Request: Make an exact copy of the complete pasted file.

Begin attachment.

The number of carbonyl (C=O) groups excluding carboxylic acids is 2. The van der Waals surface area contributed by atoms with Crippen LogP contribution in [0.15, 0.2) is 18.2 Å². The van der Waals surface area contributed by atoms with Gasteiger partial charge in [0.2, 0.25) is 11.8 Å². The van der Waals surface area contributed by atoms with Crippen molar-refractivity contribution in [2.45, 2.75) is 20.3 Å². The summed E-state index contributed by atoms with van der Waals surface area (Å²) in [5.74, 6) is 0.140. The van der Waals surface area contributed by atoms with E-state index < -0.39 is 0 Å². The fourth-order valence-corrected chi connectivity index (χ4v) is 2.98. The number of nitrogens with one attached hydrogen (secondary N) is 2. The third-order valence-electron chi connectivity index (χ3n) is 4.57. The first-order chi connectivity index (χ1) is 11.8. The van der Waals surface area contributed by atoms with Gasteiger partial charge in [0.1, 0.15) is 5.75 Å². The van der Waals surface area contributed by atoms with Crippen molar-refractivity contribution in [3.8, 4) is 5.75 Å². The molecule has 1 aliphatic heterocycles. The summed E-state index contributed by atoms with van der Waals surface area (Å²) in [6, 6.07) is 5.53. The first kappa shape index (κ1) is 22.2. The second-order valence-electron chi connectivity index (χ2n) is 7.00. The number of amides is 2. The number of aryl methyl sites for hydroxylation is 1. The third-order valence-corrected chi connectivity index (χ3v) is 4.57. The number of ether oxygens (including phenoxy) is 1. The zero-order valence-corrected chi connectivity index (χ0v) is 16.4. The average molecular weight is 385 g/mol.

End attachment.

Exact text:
The number of carbonyl (C=O) groups excluding carboxylic acids is 2. The van der Waals surface area contributed by atoms with Crippen LogP contribution in [0.15, 0.2) is 18.2 Å². The van der Waals surface area contributed by atoms with Gasteiger partial charge in [0.2, 0.25) is 11.8 Å². The van der Waals surface area contributed by atoms with Crippen molar-refractivity contribution in [2.45, 2.75) is 20.3 Å². The summed E-state index contributed by atoms with van der Waals surface area (Å²) in [5.74, 6) is 0.140. The van der Waals surface area contributed by atoms with E-state index < -0.39 is 0 Å². The fourth-order valence-corrected chi connectivity index (χ4v) is 2.98. The number of nitrogens with one attached hydrogen (secondary N) is 2. The third-order valence-electron chi connectivity index (χ3n) is 4.57. The first-order chi connectivity index (χ1) is 11.8. The van der Waals surface area contributed by atoms with Gasteiger partial charge in [0.1, 0.15) is 5.75 Å². The van der Waals surface area contributed by atoms with Crippen molar-refractivity contribution in [3.8, 4) is 5.75 Å². The molecule has 1 aliphatic heterocycles. The summed E-state index contributed by atoms with van der Waals surface area (Å²) in [6, 6.07) is 5.53. The first kappa shape index (κ1) is 22.2. The second-order valence-electron chi connectivity index (χ2n) is 7.00. The number of amides is 2. The number of aryl methyl sites for hydroxylation is 1. The third-order valence-corrected chi connectivity index (χ3v) is 4.57. The number of ether oxygens (including phenoxy) is 1. The zero-order valence-corrected chi connectivity index (χ0v) is 16.4. The average molecular weight is 385 g/mol.